The British contribution to Brazil’s Independence

War graves at Gamboa

The English cemetery in Rio de Janeiro sits on a piece of land, in the district of Gamboa, that was donated to the British by the Emperor Dom Joao VI in 1809.  Over the years, many famous Brits were buried there, and the following story tells of some of them:

The British contribution to Brazil’s Independence

Unless you have studied Brazilian military history, you are probably unaware of the contribution English, Irish, Scottish – and even German – officers, seamen and soldiers made to the successful Independence of Brazil. Everyone has heard of Lord Cochrane, who is buried in Westminster Abbey, but has a monument in Gamboa cemetery. Other officers died in Brazil and are buried here.

After the war of Independence, many of the non-Brazilian officers were discharged, but  the Brazilian Navy List of 1835 still contained the names of twenty-two English, Scottish and Irish veterans, a number of whom stayed on in Brazil to attain the highest ranks in the service.  Of the remaining thirty-nine who had been recruited during 1823-5, seventeen had resigned or returned home at the end of their five-year contracts, nine had died or been killed in action, two had become invalids, five had deserted and six had been dismissed for incompetence, frequently the result of excessive drinking.

Following the end of hostilities of the Cisplatine War with Argentina, in the 1820s, Brazil’s simmering regionalism and growing economic hardship resulted in a spate of colorfully named rebellions: the ‘Cabanos’ in Pernambuco 1832‑1835 and in Pará 1835‑1836; the ‘Sabinada’ in Bahia in 1837‑1838; the ‘Balaiada’ in Maranhão in 1839‑1840; and the ‘Farrapos’ in Rio Grande do Sul and Santa Catarina which dragged on for a decade from 1835.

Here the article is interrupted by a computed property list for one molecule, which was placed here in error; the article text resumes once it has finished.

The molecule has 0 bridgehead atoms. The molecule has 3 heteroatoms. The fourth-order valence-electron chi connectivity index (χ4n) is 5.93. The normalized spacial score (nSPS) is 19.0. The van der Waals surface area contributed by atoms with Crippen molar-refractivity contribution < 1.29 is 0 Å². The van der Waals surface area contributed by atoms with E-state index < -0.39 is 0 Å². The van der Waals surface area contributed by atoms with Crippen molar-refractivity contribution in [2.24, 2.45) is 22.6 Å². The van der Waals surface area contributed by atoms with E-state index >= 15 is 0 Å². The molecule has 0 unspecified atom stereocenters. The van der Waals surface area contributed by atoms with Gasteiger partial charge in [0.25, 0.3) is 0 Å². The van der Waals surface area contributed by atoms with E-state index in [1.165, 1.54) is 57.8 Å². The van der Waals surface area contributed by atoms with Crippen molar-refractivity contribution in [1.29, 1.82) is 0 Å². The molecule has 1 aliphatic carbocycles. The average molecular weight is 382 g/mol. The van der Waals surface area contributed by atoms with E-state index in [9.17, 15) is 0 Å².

These crises caused a partial mobilization of the Brazilian Armed forces. In 1836, the number of ships in commission was increased to thirty, but a rapid expansion in manpower proved as difficult to achieve as it had been in 1823. This time, the government mounted a recruiting campaign in the Orkneys and Shetland Islands, instead of Ireland and Germany, as they had done in 1827.

The Brazilian Navy was prominent in the suppression of all of these outbreaks, as were its remaining British officers. Captain William James Inglis and Lieutenant Richard Norbert Murphy were killed during the bloody ‘Cabanos’ rebellion in Pará. Commodore John Taylor  (Gamboa grave 1421/1) led the force which restored order, assisted by Captains William Eyre (Grave 1077) George Manson and Bartholomew Hayden (Grave 324/5). In the south, it was Commodore John Pascoe Grenfell who suppressed the ‘Farrapos’ rebellion, with Captains William Parker, Richard Hayden and George Broom (1743/1) under his command.

For more information on the British contribution to Brazil’s Independence, click here 

By Chris Hieatt

Courtesy Google, Brian Vale, and Tony Martin.